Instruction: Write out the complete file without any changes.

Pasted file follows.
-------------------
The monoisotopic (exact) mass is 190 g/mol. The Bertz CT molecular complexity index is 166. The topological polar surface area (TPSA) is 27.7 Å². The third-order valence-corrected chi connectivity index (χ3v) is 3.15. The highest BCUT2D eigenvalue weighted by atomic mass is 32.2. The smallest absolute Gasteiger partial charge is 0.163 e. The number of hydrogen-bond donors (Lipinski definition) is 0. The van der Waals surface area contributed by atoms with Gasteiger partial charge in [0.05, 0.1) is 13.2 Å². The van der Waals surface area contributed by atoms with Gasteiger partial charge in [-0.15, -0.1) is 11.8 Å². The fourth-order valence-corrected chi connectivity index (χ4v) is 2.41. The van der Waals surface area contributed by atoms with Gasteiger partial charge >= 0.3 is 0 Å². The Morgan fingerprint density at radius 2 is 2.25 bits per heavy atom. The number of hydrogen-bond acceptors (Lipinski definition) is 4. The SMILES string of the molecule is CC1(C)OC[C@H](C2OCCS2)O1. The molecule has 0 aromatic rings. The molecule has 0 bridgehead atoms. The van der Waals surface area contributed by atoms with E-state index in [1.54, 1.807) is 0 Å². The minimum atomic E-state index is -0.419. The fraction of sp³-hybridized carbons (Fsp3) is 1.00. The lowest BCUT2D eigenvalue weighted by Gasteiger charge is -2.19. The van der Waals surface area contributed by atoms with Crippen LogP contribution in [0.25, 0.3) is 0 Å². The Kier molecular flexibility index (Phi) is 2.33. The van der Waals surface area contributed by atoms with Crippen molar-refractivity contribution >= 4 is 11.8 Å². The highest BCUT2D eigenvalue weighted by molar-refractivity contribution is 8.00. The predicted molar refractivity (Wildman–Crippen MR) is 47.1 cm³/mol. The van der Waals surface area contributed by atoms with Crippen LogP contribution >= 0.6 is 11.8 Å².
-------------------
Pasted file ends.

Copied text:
The monoisotopic (exact) mass is 190 g/mol. The Bertz CT molecular complexity index is 166. The topological polar surface area (TPSA) is 27.7 Å². The third-order valence-corrected chi connectivity index (χ3v) is 3.15. The highest BCUT2D eigenvalue weighted by atomic mass is 32.2. The smallest absolute Gasteiger partial charge is 0.163 e. The number of hydrogen-bond donors (Lipinski definition) is 0. The van der Waals surface area contributed by atoms with Gasteiger partial charge in [0.05, 0.1) is 13.2 Å². The van der Waals surface area contributed by atoms with Gasteiger partial charge in [-0.15, -0.1) is 11.8 Å². The fourth-order valence-corrected chi connectivity index (χ4v) is 2.41. The van der Waals surface area contributed by atoms with Gasteiger partial charge >= 0.3 is 0 Å². The Morgan fingerprint density at radius 2 is 2.25 bits per heavy atom. The number of hydrogen-bond acceptors (Lipinski definition) is 4. The SMILES string of the molecule is CC1(C)OC[C@H](C2OCCS2)O1. The molecule has 0 aromatic rings. The molecule has 0 bridgehead atoms. The van der Waals surface area contributed by atoms with E-state index in [1.54, 1.807) is 0 Å². The minimum atomic E-state index is -0.419. The fraction of sp³-hybridized carbons (Fsp3) is 1.00. The lowest BCUT2D eigenvalue weighted by Gasteiger charge is -2.19. The van der Waals surface area contributed by atoms with Crippen LogP contribution in [0.25, 0.3) is 0 Å². The Kier molecular flexibility index (Phi) is 2.33. The van der Waals surface area contributed by atoms with Crippen molar-refractivity contribution >= 4 is 11.8 Å². The highest BCUT2D eigenvalue weighted by molar-refractivity contribution is 8.00. The predicted molar refractivity (Wildman–Crippen MR) is 47.1 cm³/mol. The van der Waals surface area contributed by atoms with Crippen LogP contribution >= 0.6 is 11.8 Å².